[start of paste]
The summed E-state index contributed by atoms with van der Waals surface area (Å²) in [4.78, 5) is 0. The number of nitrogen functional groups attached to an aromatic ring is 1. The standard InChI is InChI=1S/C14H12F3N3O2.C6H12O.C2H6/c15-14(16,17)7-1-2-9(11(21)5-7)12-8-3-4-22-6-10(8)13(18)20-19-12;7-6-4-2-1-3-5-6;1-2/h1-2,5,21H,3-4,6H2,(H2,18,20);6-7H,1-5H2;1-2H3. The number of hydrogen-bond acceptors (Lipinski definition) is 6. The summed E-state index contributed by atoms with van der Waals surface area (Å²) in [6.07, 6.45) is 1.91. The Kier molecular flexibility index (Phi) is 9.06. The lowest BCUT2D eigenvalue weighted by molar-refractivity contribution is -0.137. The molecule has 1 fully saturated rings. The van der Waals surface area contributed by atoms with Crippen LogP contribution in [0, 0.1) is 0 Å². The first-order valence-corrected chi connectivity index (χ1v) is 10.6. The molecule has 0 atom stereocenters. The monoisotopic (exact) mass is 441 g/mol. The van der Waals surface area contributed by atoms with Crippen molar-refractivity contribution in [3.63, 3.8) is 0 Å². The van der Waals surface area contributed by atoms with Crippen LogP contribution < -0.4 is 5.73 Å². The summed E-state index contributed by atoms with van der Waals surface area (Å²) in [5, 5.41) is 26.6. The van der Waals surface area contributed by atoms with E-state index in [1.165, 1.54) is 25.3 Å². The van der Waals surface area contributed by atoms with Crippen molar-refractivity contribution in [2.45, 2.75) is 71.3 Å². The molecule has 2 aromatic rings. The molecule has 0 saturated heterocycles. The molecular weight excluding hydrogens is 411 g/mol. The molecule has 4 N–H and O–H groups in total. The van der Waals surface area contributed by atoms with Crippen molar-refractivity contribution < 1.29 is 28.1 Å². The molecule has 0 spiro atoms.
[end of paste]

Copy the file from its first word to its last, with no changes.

The summed E-state index contributed by atoms with van der Waals surface area (Å²) in [4.78, 5) is 0. The number of nitrogen functional groups attached to an aromatic ring is 1. The standard InChI is InChI=1S/C14H12F3N3O2.C6H12O.C2H6/c15-14(16,17)7-1-2-9(11(21)5-7)12-8-3-4-22-6-10(8)13(18)20-19-12;7-6-4-2-1-3-5-6;1-2/h1-2,5,21H,3-4,6H2,(H2,18,20);6-7H,1-5H2;1-2H3. The number of hydrogen-bond acceptors (Lipinski definition) is 6. The summed E-state index contributed by atoms with van der Waals surface area (Å²) in [6.07, 6.45) is 1.91. The Kier molecular flexibility index (Phi) is 9.06. The lowest BCUT2D eigenvalue weighted by molar-refractivity contribution is -0.137. The molecule has 1 fully saturated rings. The van der Waals surface area contributed by atoms with Crippen LogP contribution in [0, 0.1) is 0 Å². The first-order valence-corrected chi connectivity index (χ1v) is 10.6. The molecule has 0 atom stereocenters. The monoisotopic (exact) mass is 441 g/mol. The van der Waals surface area contributed by atoms with Crippen molar-refractivity contribution in [3.63, 3.8) is 0 Å². The van der Waals surface area contributed by atoms with Crippen LogP contribution < -0.4 is 5.73 Å². The summed E-state index contributed by atoms with van der Waals surface area (Å²) in [5, 5.41) is 26.6. The van der Waals surface area contributed by atoms with E-state index in [1.165, 1.54) is 25.3 Å². The van der Waals surface area contributed by atoms with Crippen molar-refractivity contribution in [2.45, 2.75) is 71.3 Å². The molecule has 2 aromatic rings. The molecule has 0 saturated heterocycles. The molecular weight excluding hydrogens is 411 g/mol. The molecule has 4 N–H and O–H groups in total. The van der Waals surface area contributed by atoms with Crippen molar-refractivity contribution < 1.29 is 28.1 Å². The molecule has 0 spiro atoms.